Colorado Attorney General Philip Weiser said the political gridlock in Washington, D.C., that has come to define the national political landscape has all but paralyzed public policymaking in Congress.
Where Congress has failed to deliver comprehensive national privacy legislation, Weiser said states have begun to assert their policymaking chops. Colorado was no exception when it became the third state to pass a privacy law in 2021.
“If you're looking for public policy innovations, I wouldn’t recommend it’s generally worth looking in Washington," Weiser said. "I would look to the states.”
"State leadership on data, privacy and data security is what economists would call a second-best world," he added. "The best world would be a world where Congress could pass a law … with clear standards and authority for state agencies to enforce that law like we have in Dodd-Frank. I would sign up for that tomorrow, but (Washington) is not working as it should and as we need it to.”
Weiser, the former assistant attorney general in the U.S. Justice Department’s Antitrust Division, spoke to several hundred attendees at IAPP’s Global Privacy Summit 2022 in Washington, D.C., April 12. He discussed how he will approach implementing and enforcing the Colorado Privacy Act when it goes into effect at the beginning of 2023.
The first hurdle for his office to clear before the CPA goes into effect is to complete the rulemaking process. To help gain a wide spectrum of views before rulemaking is finalized, Weiser announced his office would launch a QR code campaign to solicit feedback from stakeholders. The QR code, now live, seeks input on CPA provisions involving universal opt-out, consent, dark patterns, data protection assessments, profiling, interpretive guidance, offline collection and multi-jurisdiction issues.
“We want your ideas now,” Weiser said. “This will be an informal opportunity for stakeholders to tell us, ‘Hey, here are the ideas you should be wrestling with, here are the questions you need to be asking, (and) here are some best practices to look at.’ So, we're open for engagement.”
As enterprises of all sizes have embarked on complying with the CPA, Weiser said, in terms of enforcement, he would distinguish between businesses and organizations that encounter “footfalls” and violate the law, and entities that engage in “willful noncompliance.”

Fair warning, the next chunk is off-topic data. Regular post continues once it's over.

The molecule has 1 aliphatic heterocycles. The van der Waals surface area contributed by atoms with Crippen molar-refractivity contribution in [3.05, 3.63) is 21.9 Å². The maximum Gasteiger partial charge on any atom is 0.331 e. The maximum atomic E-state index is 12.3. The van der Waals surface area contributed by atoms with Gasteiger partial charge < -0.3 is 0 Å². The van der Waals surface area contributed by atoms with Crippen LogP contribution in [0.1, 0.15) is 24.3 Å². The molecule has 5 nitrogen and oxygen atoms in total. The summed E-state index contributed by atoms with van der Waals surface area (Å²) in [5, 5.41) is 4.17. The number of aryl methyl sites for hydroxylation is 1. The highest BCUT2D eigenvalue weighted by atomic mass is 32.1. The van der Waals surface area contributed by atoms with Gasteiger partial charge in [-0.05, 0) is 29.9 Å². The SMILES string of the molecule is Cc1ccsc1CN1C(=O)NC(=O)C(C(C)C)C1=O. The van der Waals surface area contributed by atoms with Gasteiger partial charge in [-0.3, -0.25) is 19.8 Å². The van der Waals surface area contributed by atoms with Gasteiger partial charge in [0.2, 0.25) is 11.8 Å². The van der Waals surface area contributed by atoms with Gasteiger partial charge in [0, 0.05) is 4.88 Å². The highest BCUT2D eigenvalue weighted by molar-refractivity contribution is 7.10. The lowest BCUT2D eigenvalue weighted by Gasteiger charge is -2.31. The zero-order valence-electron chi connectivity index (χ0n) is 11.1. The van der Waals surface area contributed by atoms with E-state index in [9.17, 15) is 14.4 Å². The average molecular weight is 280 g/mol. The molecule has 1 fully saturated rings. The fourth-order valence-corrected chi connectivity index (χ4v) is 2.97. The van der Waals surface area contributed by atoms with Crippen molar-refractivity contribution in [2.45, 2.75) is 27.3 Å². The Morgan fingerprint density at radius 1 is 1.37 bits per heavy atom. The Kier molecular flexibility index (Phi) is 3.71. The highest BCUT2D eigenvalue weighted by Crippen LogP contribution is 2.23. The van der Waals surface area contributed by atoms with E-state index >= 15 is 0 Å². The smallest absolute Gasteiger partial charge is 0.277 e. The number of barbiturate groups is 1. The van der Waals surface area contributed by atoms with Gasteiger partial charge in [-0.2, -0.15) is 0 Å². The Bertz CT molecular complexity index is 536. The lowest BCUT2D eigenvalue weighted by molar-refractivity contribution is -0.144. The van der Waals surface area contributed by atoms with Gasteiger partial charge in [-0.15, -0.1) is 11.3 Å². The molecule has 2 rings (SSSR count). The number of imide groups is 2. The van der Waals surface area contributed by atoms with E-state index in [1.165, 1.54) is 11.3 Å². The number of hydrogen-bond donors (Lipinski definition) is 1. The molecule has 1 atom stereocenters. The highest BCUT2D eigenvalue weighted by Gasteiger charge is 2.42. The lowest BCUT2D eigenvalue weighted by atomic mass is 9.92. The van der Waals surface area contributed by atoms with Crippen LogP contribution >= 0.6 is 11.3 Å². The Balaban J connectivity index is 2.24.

“Our number one priority are those who are willfully noncomplying with the law, that is where our blood is going to most boil,” Weiser said. “The opposite of that spectrum, I call it good faith, well-intentioned compliance, where you make a footfall, and we are going to do everything we can to differentiate between those two types of cases.”
One provision of the CPA that has not been implemented in other state's privacy laws was the inclusion of nonprofit organizations as entities subject to the law. Weiser said the Colorado legislature did not want to cut out an exception for large nonprofits that would otherwise have the resources to comply with the CPA, such as hospitals.
Weiser said smaller nonprofits would be treated similarly to small businesses with fewer resources if they happened to be involved with lesser violations of the CPA.
“There are some very large, sophisticated nonprofits, who look a whole lot like a company, and to create an exemption (under the CPA), that shouldn't be the role of privacy,” Weiser said. “Smaller nonprofits that are just to Colorado, like small businesses in Colorado, we recognize we need to make sure we do everything we can to educate them on what they need to do (to comply with the law), and then we also are going to understand their profile when we're looking at (the organization) beforehand.”
Weiser said when the CPA takes hold, he would foster dialogue with potential violators before taking enforcement action in order to achieve compliance.
“People are supposed to be given notice and a chance to be heard, it is critical that parties get a chance to understand what the basis of the concerns are, so they can respond to them,” Weiser said. “If enforcement instead feels random, I would be beating up on companies who don't know what the rules are. That doesn't induce compliance, and that doesn't seem to resonate with fundamental fairness.”
Photo by Andrew Coop on Unsplash
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